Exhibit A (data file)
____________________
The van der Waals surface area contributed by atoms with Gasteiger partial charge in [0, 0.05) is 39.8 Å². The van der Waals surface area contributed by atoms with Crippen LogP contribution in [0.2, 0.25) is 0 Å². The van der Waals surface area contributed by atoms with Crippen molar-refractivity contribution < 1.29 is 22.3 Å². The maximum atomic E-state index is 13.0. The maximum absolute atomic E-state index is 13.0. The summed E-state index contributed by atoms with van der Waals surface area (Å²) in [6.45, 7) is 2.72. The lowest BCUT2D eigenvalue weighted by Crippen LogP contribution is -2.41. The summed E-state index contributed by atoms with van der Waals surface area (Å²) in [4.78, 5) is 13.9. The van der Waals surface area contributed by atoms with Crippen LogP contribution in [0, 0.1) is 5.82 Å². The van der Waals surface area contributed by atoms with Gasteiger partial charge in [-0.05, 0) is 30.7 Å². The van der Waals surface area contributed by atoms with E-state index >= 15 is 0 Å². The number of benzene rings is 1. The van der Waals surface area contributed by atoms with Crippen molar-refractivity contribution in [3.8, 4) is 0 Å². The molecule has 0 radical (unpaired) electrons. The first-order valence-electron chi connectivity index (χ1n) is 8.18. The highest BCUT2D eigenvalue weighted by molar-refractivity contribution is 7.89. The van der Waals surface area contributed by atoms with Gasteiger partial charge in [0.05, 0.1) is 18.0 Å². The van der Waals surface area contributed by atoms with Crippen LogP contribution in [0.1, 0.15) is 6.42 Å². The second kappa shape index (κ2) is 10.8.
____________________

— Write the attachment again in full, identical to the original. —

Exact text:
The van der Waals surface area contributed by atoms with Gasteiger partial charge in [0, 0.05) is 39.8 Å². The van der Waals surface area contributed by atoms with Crippen LogP contribution in [0.2, 0.25) is 0 Å². The van der Waals surface area contributed by atoms with Crippen molar-refractivity contribution < 1.29 is 22.3 Å². The maximum atomic E-state index is 13.0. The maximum absolute atomic E-state index is 13.0. The summed E-state index contributed by atoms with van der Waals surface area (Å²) in [6.45, 7) is 2.72. The lowest BCUT2D eigenvalue weighted by Crippen LogP contribution is -2.41. The summed E-state index contributed by atoms with van der Waals surface area (Å²) in [4.78, 5) is 13.9. The van der Waals surface area contributed by atoms with Crippen LogP contribution in [0, 0.1) is 5.82 Å². The van der Waals surface area contributed by atoms with Gasteiger partial charge in [-0.05, 0) is 30.7 Å². The van der Waals surface area contributed by atoms with E-state index >= 15 is 0 Å². The number of benzene rings is 1. The van der Waals surface area contributed by atoms with Crippen molar-refractivity contribution in [3.8, 4) is 0 Å². The molecule has 0 radical (unpaired) electrons. The first-order valence-electron chi connectivity index (χ1n) is 8.18. The highest BCUT2D eigenvalue weighted by molar-refractivity contribution is 7.89. The van der Waals surface area contributed by atoms with Gasteiger partial charge in [0.05, 0.1) is 18.0 Å². The van der Waals surface area contributed by atoms with Crippen LogP contribution in [0.1, 0.15) is 6.42 Å². The second kappa shape index (κ2) is 10.8.